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The Healthiest Kid in the Neighborhood: Ten Ways to Get Your Family on the Right Nutritional Track (Sears Parenting Library) Paperback – September 6, 2006
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About the Author
Sears is a board-certified pediatrician at the Sears Family Pediatric Practice in San Clements, Calif.
Martha Sears, RN, is a registered nurse and parenting and health consultant.
Robert Sears is a board certified pediatrician in private practice with his father, William Sears. He received his medical degree from Georgetown University and completed his pediatric training at Children's Hospital in Los Angeles. He is the co-author of The Baby Book (revised edition), The Premature Baby Book, and The Baby Sleep Book.
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Top Customer Reviews
If you already own their other book, this book is completely useless to you. I already have [and love] "The Family Nutrition Book" and I feel like I totally wasted my money on this book.
If you have no books on nutrition, this is a good one, but "The Family Nutrition book" is better because it is more complete and thorough.
I've been irritated for the last half decade at the Sears family just "re-organizing" material from their existing books and selling it to unwary customers as something "new" [a la "The Attachment Parenting Book"]. This book is exactly the same thing.
For those of us who are "die hard fans" and buy all their books, this starts to feel like being taken advantage of after a while.
So, if you want a good, basic nutrition book and don't already have one, this book will fit the bill just fine. If you already own the other book, you will feel cheated to spend your money on this "new" one.
Dr. William Sears, a well known pediatrician, has written a book with his wife and two sons (themselves doctors) about getting your kids to eat healthier. He admits that raising healthy kids is getting harder and harder to do. These days, there are fast food restaurants everywhere, school lunches frequently have junk food as a part of the meal, and there is an overabundance of trans-fats and high risk sweeteners in the snacks and foods targeted at children. More and more kids are being diagnosed with illnesses like A.D.D., diabetes, cholesterol imbalances, and being overweight at an early age. These are situations that can be linked directly to the foods that children are eating.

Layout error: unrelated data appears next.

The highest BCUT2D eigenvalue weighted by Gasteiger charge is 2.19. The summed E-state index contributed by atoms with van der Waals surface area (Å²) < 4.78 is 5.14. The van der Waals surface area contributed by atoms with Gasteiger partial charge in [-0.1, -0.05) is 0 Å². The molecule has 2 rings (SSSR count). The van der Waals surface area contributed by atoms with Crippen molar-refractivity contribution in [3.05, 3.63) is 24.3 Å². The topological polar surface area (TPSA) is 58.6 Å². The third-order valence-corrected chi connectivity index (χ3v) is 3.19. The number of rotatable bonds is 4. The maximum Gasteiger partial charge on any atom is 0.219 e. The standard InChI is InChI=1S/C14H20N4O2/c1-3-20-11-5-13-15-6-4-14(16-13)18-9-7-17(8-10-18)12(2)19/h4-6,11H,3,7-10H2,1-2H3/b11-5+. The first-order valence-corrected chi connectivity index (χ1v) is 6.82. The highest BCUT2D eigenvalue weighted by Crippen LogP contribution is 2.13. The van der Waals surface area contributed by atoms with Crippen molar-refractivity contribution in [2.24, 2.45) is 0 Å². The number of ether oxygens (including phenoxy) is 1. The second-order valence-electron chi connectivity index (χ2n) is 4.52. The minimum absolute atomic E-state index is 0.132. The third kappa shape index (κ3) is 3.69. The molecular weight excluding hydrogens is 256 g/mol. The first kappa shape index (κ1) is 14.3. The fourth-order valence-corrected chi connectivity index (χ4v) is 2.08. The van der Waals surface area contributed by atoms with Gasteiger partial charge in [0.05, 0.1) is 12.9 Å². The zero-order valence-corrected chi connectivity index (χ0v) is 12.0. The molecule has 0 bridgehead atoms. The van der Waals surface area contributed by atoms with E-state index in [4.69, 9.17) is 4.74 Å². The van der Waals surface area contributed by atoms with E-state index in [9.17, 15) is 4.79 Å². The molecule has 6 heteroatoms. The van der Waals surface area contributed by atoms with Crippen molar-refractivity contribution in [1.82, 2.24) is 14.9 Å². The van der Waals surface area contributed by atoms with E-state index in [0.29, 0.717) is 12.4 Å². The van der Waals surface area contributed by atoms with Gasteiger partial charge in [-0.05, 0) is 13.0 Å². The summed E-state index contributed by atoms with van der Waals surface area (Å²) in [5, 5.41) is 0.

The book is broken down into chapters that first identify good foods and then explain how and why these choices can boost a person's immunity. Another chapter focuses on how to make changes that will result in your children craving healthy foods, not junk, and one that shouldn't be missed talks about how to go shopping with young children and still come home with healthy foods instead of attractively-packaged junk. There are also answers to many nutritional questions that parents may have and a section with kid friendly recipes.
This book is written in a tone that sounds helpful without being preachy. It helps parents learn how to plan meals and snacks that will instill healthy eating habits that will carry over into adulthood. Dr. Sears is able to share with his readers the knowledge and experience that his family has gained throughout the years, and his sons are proof that his methods work. He uses examples of real families throughout the book along with some very helpful advice for both parents and children.Read more ›
The book has a lot of really good info as far as good carbs vs. bad carbs, good fats vs. bad fats, and so on. Also has good ideas on how to slip healthier foods into your family's diets without them fighting.
The author's obsession with wild salmon (seriously, is he being paid by the Alaskan fishing industry?) and organic foods can make you feel like if you're not buying all organic, and serving wild salmon every night, you're guilty of child abuse. His assumption that everyone can afford organics if we'd just give up our "$4 coffee drinks" is wrong, although since his pediatric practice is in a fairly well-to-do area of California, I can see why he might not have a realistic perspective on the food budget of the average family. Book can get a bit repetitive - you don't just learn about the benefits of omega-3 fatty acids, you learn about them over and over in each chapter. You'll find yourself skimming through repetitive parts, and the parts that get heavy into science.